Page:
South Korean human rights groups eager for launch of new foundation

Kim Ji Seung  |  2018-01-24 15:05
Although the United Nations General Assembly has adopted the Resolution on the Situation of Human Rights in the DPRK for the 13th year in a row, non-governmental organizations in South Korea that work for the promotion of human rights abuses are finding little to celebrate. While the international community condemns the regime for its rights abuses, the launch of South Koreas NK Human Rights Foundation has been held up by political bickering.     

The NK Human Rights Foundation - which aims to serve as a central hub in supporting research into North Korean human rights, investigations, and civic groups - has not yet held its opening ceremony. In light of these difficult circumstances, Daily NK has sought to reach out to active members of the human rights NGO community here in South Korea to understand their perspectives. The organizations contacted include Now Action & Unity for NK Human Rights (NAUH), North Korea Database Center (NKDB), and Transitional Justice Working Group (TJWG).  

A number of non-governmental human rights organizations in South Korea recently gathered for a conference and expressed the hope that the launch of the NK Human Rights Foundation will not be subject to political influence. 

The North Korean Human Rights law was passed [in South Koreas National Assembly], but the foundation has yet to be launched, said Lim Soon-hui, head of the North Korea Database Center (NKDB). This situation is revealing of South Koreas level of interest in human rights. As we enter the year, the activity of rights organizations has been shrinking. We need more support for the improvement of North Korean human rights, but in reality, we are falling short on getting that done.   
Seo Jae Pyeong, the Secretary General for the Association of North Korean Defectors, agreed with the assessment. He said, Our organization is undertaking a diverse range of activities, including helping defectors settle in South Korea and addressing human rights problems in the North. Its unfortunate that we are having trouble gaining interest. The delayed launch of the NK Human Rights Foundation and other problems are pushing these important issues to the backburner.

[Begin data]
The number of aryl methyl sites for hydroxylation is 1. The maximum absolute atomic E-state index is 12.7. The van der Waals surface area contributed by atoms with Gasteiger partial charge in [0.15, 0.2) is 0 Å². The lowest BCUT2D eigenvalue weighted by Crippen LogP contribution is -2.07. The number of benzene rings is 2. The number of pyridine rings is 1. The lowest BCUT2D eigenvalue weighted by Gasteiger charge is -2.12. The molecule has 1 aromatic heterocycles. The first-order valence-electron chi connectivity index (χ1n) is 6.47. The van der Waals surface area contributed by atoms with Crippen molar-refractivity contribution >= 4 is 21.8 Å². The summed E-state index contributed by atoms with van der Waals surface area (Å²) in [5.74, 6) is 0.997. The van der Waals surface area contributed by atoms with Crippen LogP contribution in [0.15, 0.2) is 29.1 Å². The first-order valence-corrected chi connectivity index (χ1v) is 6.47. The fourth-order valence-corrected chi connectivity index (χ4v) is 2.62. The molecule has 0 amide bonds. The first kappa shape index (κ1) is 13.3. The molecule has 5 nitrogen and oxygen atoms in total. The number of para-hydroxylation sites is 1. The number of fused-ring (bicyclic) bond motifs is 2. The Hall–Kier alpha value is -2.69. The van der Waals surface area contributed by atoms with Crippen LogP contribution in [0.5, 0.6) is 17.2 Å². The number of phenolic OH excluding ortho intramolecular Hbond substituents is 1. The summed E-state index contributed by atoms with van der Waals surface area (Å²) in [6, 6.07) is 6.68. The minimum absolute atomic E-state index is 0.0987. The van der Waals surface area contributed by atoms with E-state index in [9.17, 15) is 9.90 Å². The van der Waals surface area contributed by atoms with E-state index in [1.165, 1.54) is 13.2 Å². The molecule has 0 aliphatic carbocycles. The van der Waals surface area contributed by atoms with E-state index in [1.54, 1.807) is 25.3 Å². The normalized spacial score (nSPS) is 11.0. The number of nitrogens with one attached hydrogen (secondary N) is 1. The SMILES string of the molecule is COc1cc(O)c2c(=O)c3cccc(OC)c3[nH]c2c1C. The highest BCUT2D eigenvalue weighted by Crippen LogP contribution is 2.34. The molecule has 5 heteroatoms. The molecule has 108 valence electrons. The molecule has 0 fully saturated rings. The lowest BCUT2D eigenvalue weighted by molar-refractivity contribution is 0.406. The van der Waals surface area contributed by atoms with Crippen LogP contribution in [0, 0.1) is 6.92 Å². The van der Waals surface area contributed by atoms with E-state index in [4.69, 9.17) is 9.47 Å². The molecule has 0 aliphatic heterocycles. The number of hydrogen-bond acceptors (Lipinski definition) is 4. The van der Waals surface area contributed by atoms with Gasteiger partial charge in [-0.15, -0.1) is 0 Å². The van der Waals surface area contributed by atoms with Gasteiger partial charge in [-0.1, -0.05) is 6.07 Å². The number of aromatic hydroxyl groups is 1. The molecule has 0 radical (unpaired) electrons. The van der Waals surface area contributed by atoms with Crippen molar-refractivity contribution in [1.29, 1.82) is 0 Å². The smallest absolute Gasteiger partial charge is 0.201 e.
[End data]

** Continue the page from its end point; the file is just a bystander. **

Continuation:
The international situation, however, stands in stark contrast. One person with experience in human rights advocacy in both South Korea and abroad is Ji Seong Ho, the president of Now Action & Unity for NK Human Rights (NAUH). He has previously organized protests in China countering the forced repatriation of defectors, and delivered an address at the human rights forum. In order to spread awareness about human rights abuses in North Korea far and wide, NAUH created a play and performed it at US universities and government institutions. 

Asked about the international interest in supporting this kind of activity, NAUH President Ji said, Stories like the North Korean soldiers defection across the Joint Security Area at the North-South border and the group defection of North Korean restaurant workers in China have caused more people to become interested in activities focused on improving North Korean human rights.  

If the NK Human Rights Foundation had been launched by now, we would be able to more proactively conduct these activities. The fact that we cant is really unfortunate. We expect that the National Assembly or the government [the Moon administration] will take steps to help facilitate the launch, President Ji continued.

Although the representatives agreed that the domestic political situation is not ideal in regards to their efforts, they nonetheless continue to pursue it with determination. The organizations are busy recording and releasing reports regarding those who are responsible for human rights violations and nuclear weapons development. These reports have helped to stimulate international attention. Ever since the UN Commission of Inquiry on Human Rights in North Korea was released in 2014, attention has pointed toward the need to investigate those responsible for abuses and publish objective reports on the matter.